Four hospitals recently were hit with ransomware attacks, in which hackers seize control of a computer system and demand money for its release. One of the hospitals paid the ransom.
- Ransomware attacks are increasing.
- Hackers are becoming more proficient, and hospital IT programs are not keeping up.
- Authorities Discourage Victims From Paying The Ransom.
On the heels of four incidents in which hospitals were hit with ransomware attacks, the U.S. Department of Homeland Security and the Canadian Cyber Incident Response Centre jointly released an alert that warns about several prominent ransomware variants that have emerged over the past few years, including Symantec, Xorist, CryptorBit, CryptoLocker, Samas, and Locky.
Ransomware attacks involve hackers seizing control of a hospital’s computer system and records, then demanding payment for the encryption key or regaining control. Methodist Hospital in Henderson, KY; Chino Valley Medical Center in Chino, CA; and Desert Valley Hospital in Victorville, CA, were all the victims of ransomware attacks recently, but none is believed to have paid the ransom. Instead, the hospitals regained control through other means. Kentucky Methodist Hospital was forced to shut down all of its desktop computers and activate a back-up system, declaring “an internal state of emergency.” The hospital released a statement saying no patient data or care had been affected.
Hollywood Presbyterian Medical Center in Los Angeles paid $17,000 in bitcoin, which is a type of digital currency, to regain access to its computer files.
“The malware locks systems by encrypting files and demanding ransom to obtain the decryption key,” President and CEO Allen Stefanek said in a statement issued after the payment. “The quickest and most efficient way to restore our systems and administrative functions was to pay the ransom and obtain the decryption key. In the best interest of restoring normal operations, we did this.”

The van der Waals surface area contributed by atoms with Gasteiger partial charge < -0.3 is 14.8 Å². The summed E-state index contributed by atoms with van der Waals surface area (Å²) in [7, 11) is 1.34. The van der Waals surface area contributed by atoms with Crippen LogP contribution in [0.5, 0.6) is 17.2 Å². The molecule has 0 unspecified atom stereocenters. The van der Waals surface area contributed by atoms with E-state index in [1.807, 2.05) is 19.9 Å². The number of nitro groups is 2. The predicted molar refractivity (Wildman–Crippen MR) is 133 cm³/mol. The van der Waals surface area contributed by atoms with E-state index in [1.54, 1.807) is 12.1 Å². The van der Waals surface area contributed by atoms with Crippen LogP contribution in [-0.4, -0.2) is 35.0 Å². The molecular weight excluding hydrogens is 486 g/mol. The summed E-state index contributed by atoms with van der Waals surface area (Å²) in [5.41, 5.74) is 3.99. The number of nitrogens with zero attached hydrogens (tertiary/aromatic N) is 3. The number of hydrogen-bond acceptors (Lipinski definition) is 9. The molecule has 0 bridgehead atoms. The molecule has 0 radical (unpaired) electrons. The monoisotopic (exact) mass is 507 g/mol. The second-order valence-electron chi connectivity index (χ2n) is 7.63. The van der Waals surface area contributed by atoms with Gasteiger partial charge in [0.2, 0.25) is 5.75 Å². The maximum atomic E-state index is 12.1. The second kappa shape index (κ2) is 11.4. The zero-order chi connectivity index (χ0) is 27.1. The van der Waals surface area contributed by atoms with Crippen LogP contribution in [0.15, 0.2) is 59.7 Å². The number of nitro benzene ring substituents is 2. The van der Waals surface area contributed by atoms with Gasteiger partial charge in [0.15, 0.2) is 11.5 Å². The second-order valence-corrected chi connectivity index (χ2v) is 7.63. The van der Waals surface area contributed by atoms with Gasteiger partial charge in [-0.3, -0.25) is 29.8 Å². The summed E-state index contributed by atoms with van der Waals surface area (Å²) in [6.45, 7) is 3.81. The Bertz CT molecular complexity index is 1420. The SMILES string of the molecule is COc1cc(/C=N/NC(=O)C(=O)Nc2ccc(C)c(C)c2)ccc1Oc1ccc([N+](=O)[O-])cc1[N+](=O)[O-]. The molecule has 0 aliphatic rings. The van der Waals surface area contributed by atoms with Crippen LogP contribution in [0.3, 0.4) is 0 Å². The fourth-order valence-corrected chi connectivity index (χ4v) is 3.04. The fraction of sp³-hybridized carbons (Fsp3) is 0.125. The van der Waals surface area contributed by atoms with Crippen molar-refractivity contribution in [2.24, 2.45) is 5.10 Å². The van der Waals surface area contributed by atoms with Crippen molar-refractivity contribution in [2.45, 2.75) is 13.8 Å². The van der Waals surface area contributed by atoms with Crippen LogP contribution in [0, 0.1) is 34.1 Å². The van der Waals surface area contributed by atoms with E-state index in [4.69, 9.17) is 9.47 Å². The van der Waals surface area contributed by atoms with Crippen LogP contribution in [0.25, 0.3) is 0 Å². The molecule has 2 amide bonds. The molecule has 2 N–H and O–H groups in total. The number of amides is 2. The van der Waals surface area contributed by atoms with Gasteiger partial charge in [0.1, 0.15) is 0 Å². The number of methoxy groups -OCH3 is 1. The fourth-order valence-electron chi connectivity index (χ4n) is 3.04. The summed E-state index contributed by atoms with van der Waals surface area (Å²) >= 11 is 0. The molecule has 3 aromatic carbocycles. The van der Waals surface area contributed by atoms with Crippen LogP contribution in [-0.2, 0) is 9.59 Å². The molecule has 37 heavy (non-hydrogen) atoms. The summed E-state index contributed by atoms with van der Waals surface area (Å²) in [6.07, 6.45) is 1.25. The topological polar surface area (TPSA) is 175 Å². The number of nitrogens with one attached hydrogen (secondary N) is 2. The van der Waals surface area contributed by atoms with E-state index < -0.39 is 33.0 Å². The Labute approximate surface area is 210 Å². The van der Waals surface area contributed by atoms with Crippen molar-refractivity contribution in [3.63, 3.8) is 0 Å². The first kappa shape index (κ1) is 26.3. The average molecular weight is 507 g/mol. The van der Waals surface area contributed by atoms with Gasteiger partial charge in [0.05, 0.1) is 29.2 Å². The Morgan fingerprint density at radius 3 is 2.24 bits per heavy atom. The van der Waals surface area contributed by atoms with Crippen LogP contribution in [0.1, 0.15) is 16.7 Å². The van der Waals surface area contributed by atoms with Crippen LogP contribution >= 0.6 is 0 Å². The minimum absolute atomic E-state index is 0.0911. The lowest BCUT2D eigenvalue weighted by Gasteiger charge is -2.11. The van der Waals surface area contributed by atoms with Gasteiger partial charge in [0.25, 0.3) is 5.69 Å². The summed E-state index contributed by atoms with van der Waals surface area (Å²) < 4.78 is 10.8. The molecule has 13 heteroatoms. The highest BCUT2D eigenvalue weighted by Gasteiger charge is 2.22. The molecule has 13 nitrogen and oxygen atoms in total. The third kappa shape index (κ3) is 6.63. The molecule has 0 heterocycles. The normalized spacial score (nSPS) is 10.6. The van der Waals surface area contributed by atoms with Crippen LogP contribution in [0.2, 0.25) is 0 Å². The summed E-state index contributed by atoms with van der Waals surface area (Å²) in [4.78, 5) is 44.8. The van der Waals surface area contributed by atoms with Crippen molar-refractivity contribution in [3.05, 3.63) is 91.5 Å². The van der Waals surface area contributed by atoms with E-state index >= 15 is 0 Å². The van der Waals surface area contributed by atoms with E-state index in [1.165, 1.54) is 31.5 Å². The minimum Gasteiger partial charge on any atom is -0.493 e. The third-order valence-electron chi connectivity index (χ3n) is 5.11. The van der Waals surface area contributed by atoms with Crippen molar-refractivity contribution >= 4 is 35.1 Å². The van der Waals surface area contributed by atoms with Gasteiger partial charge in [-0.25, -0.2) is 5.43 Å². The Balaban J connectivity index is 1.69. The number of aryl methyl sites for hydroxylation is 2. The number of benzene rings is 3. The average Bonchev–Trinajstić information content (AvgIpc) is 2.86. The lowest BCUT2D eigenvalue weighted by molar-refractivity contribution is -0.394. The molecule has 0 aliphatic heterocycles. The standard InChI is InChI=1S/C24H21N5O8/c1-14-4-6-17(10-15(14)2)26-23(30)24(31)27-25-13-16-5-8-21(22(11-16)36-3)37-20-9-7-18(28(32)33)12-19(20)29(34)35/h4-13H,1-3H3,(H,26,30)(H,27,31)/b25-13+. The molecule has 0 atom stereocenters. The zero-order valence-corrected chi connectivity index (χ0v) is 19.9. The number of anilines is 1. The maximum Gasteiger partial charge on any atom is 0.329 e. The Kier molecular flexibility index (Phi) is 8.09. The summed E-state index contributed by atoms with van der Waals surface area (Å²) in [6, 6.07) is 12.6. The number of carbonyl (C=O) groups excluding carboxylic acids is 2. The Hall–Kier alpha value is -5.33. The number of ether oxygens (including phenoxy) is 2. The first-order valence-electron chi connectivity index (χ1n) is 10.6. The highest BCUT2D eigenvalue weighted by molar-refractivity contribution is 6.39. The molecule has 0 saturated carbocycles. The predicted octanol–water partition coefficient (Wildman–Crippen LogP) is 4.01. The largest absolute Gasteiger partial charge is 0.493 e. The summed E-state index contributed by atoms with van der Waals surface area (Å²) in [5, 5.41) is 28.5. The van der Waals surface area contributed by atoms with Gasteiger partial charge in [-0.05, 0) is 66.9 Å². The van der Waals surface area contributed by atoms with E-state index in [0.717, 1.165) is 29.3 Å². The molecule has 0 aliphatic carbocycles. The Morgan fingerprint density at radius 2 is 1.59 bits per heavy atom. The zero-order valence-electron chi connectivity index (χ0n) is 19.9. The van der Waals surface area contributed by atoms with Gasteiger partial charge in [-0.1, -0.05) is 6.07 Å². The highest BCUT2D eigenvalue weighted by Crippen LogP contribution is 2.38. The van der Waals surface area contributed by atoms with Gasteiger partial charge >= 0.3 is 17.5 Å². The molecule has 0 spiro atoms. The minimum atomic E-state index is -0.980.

The hospital was hit by one of most common ransomware types called Locky, which usually arrives in a spam email with an attached document advising readers to enable macros “if the data encoding is incorrect.” Once the malware is downloaded, it sends a message to desktops with instructions about how users can pay to have files unlocked.
The U.S. and Canadian governments recommend users do not pay the ransom if they are hit with a ransomware attack, and they say providing payment does not guarantee the files will be released.
“Paying the ransom does not guarantee the encrypted files will be released; it only guarantees that the malicious actors receive the victim’s money, and in some cases, their banking information. In addition, decrypting files does not mean the malware infection itself has been removed,” according to the alert. (The alert is available to readers online at http://1.usa.gov/1RBQRWD.)
MORE ATTACKS TO COME
Hospitals can expect more ransomware attacks, says Ellen M. Derrico, MBA, CHM, senior director of global product marketing for healthcare and life sciences at RES, a company in Radnor, PA, that provides digital security services.
“It’s not if, it’s when. Ransomware attacks have increased twofold in the past six months, and I hear about new attacks every day,” Derrico says.
Paying the ransom happens a lot more often than many may think, she says. The Hollywood Presbyterian incident may be the first time it’s happened in healthcare — at least to such a dramatic and public extent — but it most certainly has happened elsewhere, she says. Victims often have no choice because the hackers are getting better all the time.
Derrico says she personally knows of dozens of organizations that have been hacked in a similar manner. But until now, most were able to regain control without paying the ransom, she says. It required time, effort, and resources, and it caused lots of disruption, but in most cases the IT professionals were up to the task.
“Today, increasingly, IT is not up to task,” she says. “The hackers are getting so good, sometimes paying up is actually the better choice.”
PATIENT SAFETY THREAT
Derrico notes that ransomware attacks directly threaten patient safety. Hollywood Presbyterian was without access to email and electronic health records for 11 days, with clinicians left to rely on faxes and verbal communication. New records and patient-registration information were recorded on paper, and some patients were transferred to other hospitals. It is only a matter of time before a ransomware attack causes serious harm or death because clinicians were unable to access records about a patient’s history, status, or medication administration, Derrico says.
The financial cost to a hospital could be significant, but a ransomware attack also damages the hospital’s reputation unless it can show that it had a response plan and quickly recovered without paying the ransom, Derrico says.
“On average, a basic breach costs $3.7 million to clean up, and then when records are stolen, you end up with lawsuits,” Derrico says. “When you add up all the costs and liability from a ransomware attack, it’s even worse. It can be catastrophic to a healthcare organization.”
- Ellen M. Derrico, MBA, Senior Director, of Global Product Marketing for Healthcare and Life Sciences, RES, Radnor, PA. Telephone: (610) 991-3076.